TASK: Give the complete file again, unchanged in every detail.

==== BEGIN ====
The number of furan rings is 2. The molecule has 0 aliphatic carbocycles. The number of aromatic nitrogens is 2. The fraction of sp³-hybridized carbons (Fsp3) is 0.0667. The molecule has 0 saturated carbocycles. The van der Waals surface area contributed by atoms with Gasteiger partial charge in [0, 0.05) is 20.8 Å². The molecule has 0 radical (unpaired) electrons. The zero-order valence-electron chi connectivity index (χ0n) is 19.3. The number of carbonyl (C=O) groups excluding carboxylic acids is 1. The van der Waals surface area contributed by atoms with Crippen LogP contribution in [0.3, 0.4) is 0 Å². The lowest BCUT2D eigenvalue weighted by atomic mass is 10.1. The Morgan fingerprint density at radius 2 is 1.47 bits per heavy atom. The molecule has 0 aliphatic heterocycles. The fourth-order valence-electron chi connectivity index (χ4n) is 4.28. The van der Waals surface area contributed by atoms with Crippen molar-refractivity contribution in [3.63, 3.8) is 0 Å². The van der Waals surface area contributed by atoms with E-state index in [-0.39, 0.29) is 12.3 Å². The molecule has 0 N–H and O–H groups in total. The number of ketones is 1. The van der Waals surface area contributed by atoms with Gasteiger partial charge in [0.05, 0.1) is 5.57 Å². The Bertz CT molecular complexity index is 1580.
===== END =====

The number of furan rings is 2. The molecule has 0 aliphatic carbocycles. The number of aromatic nitrogens is 2. The fraction of sp³-hybridized carbons (Fsp3) is 0.0667. The molecule has 0 saturated carbocycles. The van der Waals surface area contributed by atoms with Gasteiger partial charge in [0, 0.05) is 20.8 Å². The molecule has 0 radical (unpaired) electrons. The zero-order valence-electron chi connectivity index (χ0n) is 19.3. The number of carbonyl (C=O) groups excluding carboxylic acids is 1. The van der Waals surface area contributed by atoms with Crippen LogP contribution in [0.3, 0.4) is 0 Å². The lowest BCUT2D eigenvalue weighted by atomic mass is 10.1. The Morgan fingerprint density at radius 2 is 1.47 bits per heavy atom. The molecule has 0 aliphatic heterocycles. The fourth-order valence-electron chi connectivity index (χ4n) is 4.28. The van der Waals surface area contributed by atoms with Crippen molar-refractivity contribution in [3.63, 3.8) is 0 Å². The van der Waals surface area contributed by atoms with E-state index in [-0.39, 0.29) is 12.3 Å². The molecule has 0 N–H and O–H groups in total. The number of ketones is 1. The van der Waals surface area contributed by atoms with Gasteiger partial charge in [0.05, 0.1) is 5.57 Å². The Bertz CT molecular complexity index is 1580.